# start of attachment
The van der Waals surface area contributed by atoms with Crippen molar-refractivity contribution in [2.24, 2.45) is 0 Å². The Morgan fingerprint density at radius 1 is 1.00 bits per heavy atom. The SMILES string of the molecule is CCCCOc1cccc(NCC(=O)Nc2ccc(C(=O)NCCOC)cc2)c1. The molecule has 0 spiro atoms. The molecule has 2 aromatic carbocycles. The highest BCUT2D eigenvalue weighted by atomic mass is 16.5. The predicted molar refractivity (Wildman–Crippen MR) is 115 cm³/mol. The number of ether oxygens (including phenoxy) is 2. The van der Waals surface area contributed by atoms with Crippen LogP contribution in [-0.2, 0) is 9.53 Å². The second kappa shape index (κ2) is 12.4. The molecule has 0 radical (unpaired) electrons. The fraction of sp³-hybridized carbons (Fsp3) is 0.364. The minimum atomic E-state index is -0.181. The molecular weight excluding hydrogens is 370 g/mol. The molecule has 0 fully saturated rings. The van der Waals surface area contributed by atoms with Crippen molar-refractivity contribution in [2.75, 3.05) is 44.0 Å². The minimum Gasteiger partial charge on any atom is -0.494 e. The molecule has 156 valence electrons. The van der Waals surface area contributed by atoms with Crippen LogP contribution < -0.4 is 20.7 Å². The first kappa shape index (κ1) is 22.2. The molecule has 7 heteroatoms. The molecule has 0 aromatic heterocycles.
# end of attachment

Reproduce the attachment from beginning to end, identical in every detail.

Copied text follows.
The van der Waals surface area contributed by atoms with Crippen molar-refractivity contribution in [2.24, 2.45) is 0 Å². The Morgan fingerprint density at radius 1 is 1.00 bits per heavy atom. The SMILES string of the molecule is CCCCOc1cccc(NCC(=O)Nc2ccc(C(=O)NCCOC)cc2)c1. The molecule has 0 spiro atoms. The molecule has 2 aromatic carbocycles. The highest BCUT2D eigenvalue weighted by atomic mass is 16.5. The predicted molar refractivity (Wildman–Crippen MR) is 115 cm³/mol. The number of ether oxygens (including phenoxy) is 2. The van der Waals surface area contributed by atoms with Crippen LogP contribution in [-0.2, 0) is 9.53 Å². The second kappa shape index (κ2) is 12.4. The molecule has 0 radical (unpaired) electrons. The fraction of sp³-hybridized carbons (Fsp3) is 0.364. The minimum atomic E-state index is -0.181. The molecular weight excluding hydrogens is 370 g/mol. The molecule has 0 fully saturated rings. The van der Waals surface area contributed by atoms with Crippen molar-refractivity contribution in [2.75, 3.05) is 44.0 Å². The minimum Gasteiger partial charge on any atom is -0.494 e. The molecule has 156 valence electrons. The van der Waals surface area contributed by atoms with Crippen LogP contribution < -0.4 is 20.7 Å². The first kappa shape index (κ1) is 22.2. The molecule has 7 heteroatoms. The molecule has 0 aromatic heterocycles.